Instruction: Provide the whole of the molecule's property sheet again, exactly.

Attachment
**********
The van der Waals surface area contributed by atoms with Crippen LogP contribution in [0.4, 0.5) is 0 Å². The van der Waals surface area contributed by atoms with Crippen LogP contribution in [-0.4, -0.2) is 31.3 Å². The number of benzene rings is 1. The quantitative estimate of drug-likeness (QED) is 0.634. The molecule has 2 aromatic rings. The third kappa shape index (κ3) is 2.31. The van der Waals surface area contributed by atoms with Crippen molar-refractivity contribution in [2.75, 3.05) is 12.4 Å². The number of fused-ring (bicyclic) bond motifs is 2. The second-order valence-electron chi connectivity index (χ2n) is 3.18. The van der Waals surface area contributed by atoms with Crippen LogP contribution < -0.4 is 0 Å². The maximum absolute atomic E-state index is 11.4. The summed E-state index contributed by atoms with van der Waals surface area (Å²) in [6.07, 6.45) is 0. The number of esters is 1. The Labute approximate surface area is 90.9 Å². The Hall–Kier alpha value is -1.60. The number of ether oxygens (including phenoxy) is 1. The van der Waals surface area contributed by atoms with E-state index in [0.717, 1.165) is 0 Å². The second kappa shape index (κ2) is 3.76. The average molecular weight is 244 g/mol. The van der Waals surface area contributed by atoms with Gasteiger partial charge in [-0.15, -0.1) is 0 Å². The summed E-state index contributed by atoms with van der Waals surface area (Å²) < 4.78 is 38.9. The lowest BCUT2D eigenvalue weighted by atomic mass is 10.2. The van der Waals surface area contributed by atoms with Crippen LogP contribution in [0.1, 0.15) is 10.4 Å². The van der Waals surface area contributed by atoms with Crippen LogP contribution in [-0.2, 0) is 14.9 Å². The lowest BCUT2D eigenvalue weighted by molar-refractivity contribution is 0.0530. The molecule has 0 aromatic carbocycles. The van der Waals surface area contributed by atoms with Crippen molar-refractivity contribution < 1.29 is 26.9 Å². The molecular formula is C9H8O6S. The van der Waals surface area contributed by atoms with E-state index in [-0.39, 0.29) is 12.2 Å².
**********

The van der Waals surface area contributed by atoms with Crippen LogP contribution in [0.4, 0.5) is 0 Å². The van der Waals surface area contributed by atoms with Crippen LogP contribution in [-0.4, -0.2) is 31.3 Å². The number of benzene rings is 1. The quantitative estimate of drug-likeness (QED) is 0.634. The molecule has 2 aromatic rings. The third kappa shape index (κ3) is 2.31. The van der Waals surface area contributed by atoms with Crippen molar-refractivity contribution in [2.75, 3.05) is 12.4 Å². The number of fused-ring (bicyclic) bond motifs is 2. The second-order valence-electron chi connectivity index (χ2n) is 3.18. The van der Waals surface area contributed by atoms with Crippen LogP contribution < -0.4 is 0 Å². The maximum absolute atomic E-state index is 11.4. The summed E-state index contributed by atoms with van der Waals surface area (Å²) in [6.07, 6.45) is 0. The number of esters is 1. The Labute approximate surface area is 90.9 Å². The Hall–Kier alpha value is -1.60. The number of ether oxygens (including phenoxy) is 1. The van der Waals surface area contributed by atoms with E-state index in [0.717, 1.165) is 0 Å². The second kappa shape index (κ2) is 3.76. The average molecular weight is 244 g/mol. The van der Waals surface area contributed by atoms with Gasteiger partial charge in [-0.15, -0.1) is 0 Å². The summed E-state index contributed by atoms with van der Waals surface area (Å²) < 4.78 is 38.9. The lowest BCUT2D eigenvalue weighted by atomic mass is 10.2. The van der Waals surface area contributed by atoms with Crippen LogP contribution in [0.1, 0.15) is 10.4 Å². The van der Waals surface area contributed by atoms with Crippen LogP contribution in [-0.2, 0) is 14.9 Å². The lowest BCUT2D eigenvalue weighted by molar-refractivity contribution is 0.0530. The molecule has 0 aromatic carbocycles. The van der Waals surface area contributed by atoms with Crippen molar-refractivity contribution < 1.29 is 26.9 Å². The molecular formula is C9H8O6S. The van der Waals surface area contributed by atoms with E-state index in [-0.39, 0.29) is 12.2 Å².